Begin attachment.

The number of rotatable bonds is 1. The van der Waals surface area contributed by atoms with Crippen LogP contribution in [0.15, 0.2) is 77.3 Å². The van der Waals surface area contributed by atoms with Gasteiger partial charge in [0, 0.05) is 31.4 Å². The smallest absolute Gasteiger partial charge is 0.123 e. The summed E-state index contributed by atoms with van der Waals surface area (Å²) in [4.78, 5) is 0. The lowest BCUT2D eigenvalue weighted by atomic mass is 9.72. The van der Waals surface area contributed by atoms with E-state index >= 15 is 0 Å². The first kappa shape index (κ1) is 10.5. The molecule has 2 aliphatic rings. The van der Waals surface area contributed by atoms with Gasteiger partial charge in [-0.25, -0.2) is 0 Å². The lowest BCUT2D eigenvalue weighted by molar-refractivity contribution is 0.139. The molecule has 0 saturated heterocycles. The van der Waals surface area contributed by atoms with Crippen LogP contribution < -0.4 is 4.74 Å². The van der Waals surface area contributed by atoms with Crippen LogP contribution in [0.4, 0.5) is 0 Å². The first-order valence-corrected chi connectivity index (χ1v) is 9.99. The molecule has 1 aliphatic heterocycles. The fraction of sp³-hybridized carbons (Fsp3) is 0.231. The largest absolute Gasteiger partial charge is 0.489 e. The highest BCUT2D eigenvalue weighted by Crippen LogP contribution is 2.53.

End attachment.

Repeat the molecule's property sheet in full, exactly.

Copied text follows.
The number of rotatable bonds is 1. The van der Waals surface area contributed by atoms with Crippen LogP contribution in [0.15, 0.2) is 77.3 Å². The van der Waals surface area contributed by atoms with Gasteiger partial charge in [0, 0.05) is 31.4 Å². The smallest absolute Gasteiger partial charge is 0.123 e. The summed E-state index contributed by atoms with van der Waals surface area (Å²) in [4.78, 5) is 0. The lowest BCUT2D eigenvalue weighted by atomic mass is 9.72. The van der Waals surface area contributed by atoms with E-state index >= 15 is 0 Å². The first kappa shape index (κ1) is 10.5. The molecule has 2 aliphatic rings. The van der Waals surface area contributed by atoms with Gasteiger partial charge in [-0.25, -0.2) is 0 Å². The lowest BCUT2D eigenvalue weighted by molar-refractivity contribution is 0.139. The molecule has 0 saturated heterocycles. The van der Waals surface area contributed by atoms with Crippen LogP contribution < -0.4 is 4.74 Å². The van der Waals surface area contributed by atoms with Crippen LogP contribution in [0.4, 0.5) is 0 Å². The first-order valence-corrected chi connectivity index (χ1v) is 9.99. The molecule has 1 aliphatic heterocycles. The fraction of sp³-hybridized carbons (Fsp3) is 0.231. The largest absolute Gasteiger partial charge is 0.489 e. The highest BCUT2D eigenvalue weighted by Crippen LogP contribution is 2.53.